Dwarf avocado trees: low-maintenance, high-yielding orchards

As fruit farmers are pushed to produce more with less, so the trend towards dwarf trees has gained momentum. Dwarf avocado trees offer the benefits of a compact orchard and savings in labour and production costs. Lindi Botha spoke to farm manager Simon Dunshea in Mpumalanga.

Dwarf avocado trees: low-maintenance, high-yielding orchards
Gem avocado trees are planted at a density of 550 trees/ha.
Photo: Lindi Botha
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With rising input costs and increasingly limited resources, many fruit producers are constantly looking for ways to increase yield in their orchards.

Simon Dunshea, the farm manager of Twycross farm in Schagen, Mpumalanga, had this in mind when the first dwarf variety of avocados were planted on the farm.

“My ultimate goal is to have a high-production orchard, with smaller trees planted at a higher density and giving higher tonnage per hectare,” he says.

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Dunshea cultivates 125ha of avocados on the family farm, of which 50ha are planted to Hass, 15ha to the dwarf Gem variety, and 60ha to green-skin varieties such as Fuerte and Pinkerton. But Twycross will eventually replace all of the green-skin varieties with Gem due to the benefits of dwarf trees.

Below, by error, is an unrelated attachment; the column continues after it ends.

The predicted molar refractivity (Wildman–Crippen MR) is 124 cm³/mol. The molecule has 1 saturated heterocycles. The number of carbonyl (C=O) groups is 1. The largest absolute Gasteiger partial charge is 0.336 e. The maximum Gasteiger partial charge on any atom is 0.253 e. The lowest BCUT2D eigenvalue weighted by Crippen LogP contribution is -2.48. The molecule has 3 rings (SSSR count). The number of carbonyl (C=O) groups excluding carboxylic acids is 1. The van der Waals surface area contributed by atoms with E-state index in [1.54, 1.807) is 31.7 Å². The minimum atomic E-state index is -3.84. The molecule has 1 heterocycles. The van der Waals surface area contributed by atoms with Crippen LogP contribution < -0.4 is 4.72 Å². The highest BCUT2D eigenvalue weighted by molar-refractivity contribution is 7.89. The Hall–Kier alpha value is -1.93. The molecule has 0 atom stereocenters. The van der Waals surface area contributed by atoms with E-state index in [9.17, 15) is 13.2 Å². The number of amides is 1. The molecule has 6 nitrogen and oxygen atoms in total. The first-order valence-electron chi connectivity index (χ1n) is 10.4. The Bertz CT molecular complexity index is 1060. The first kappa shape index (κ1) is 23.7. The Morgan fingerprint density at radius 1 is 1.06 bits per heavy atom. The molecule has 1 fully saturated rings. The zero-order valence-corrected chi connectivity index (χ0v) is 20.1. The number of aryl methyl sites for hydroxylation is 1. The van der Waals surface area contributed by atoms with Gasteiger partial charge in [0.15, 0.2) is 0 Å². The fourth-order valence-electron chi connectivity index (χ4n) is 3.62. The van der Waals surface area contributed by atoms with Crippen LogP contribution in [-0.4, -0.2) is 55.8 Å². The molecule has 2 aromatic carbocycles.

The black-skinned Hass is the most popular avocado variety globally, making up 90% of exports worldwide. However, this also results in a glut in the market during peak season, when both South Africa and Peru send fruit simultaneously to Europe, South Africa’s largest export market. Local producers then see prices reduce drastically while they are marketing the bulk of their harvest.

It was with this in mind that the Gem variety was brought to South Africa by Westfalia Fruit, as it is a black-skin variety that can compete with Hass, but comes into production later in the year, bypassing the glut in the market.

It also has the added advantage of being a dwarf tree, which is a more manageable size and costs less to prune, harvest and spray.

Smaller trees, fewer problems
According to Dunshea, the main drawback of the popular Hass variety is its voracious growth.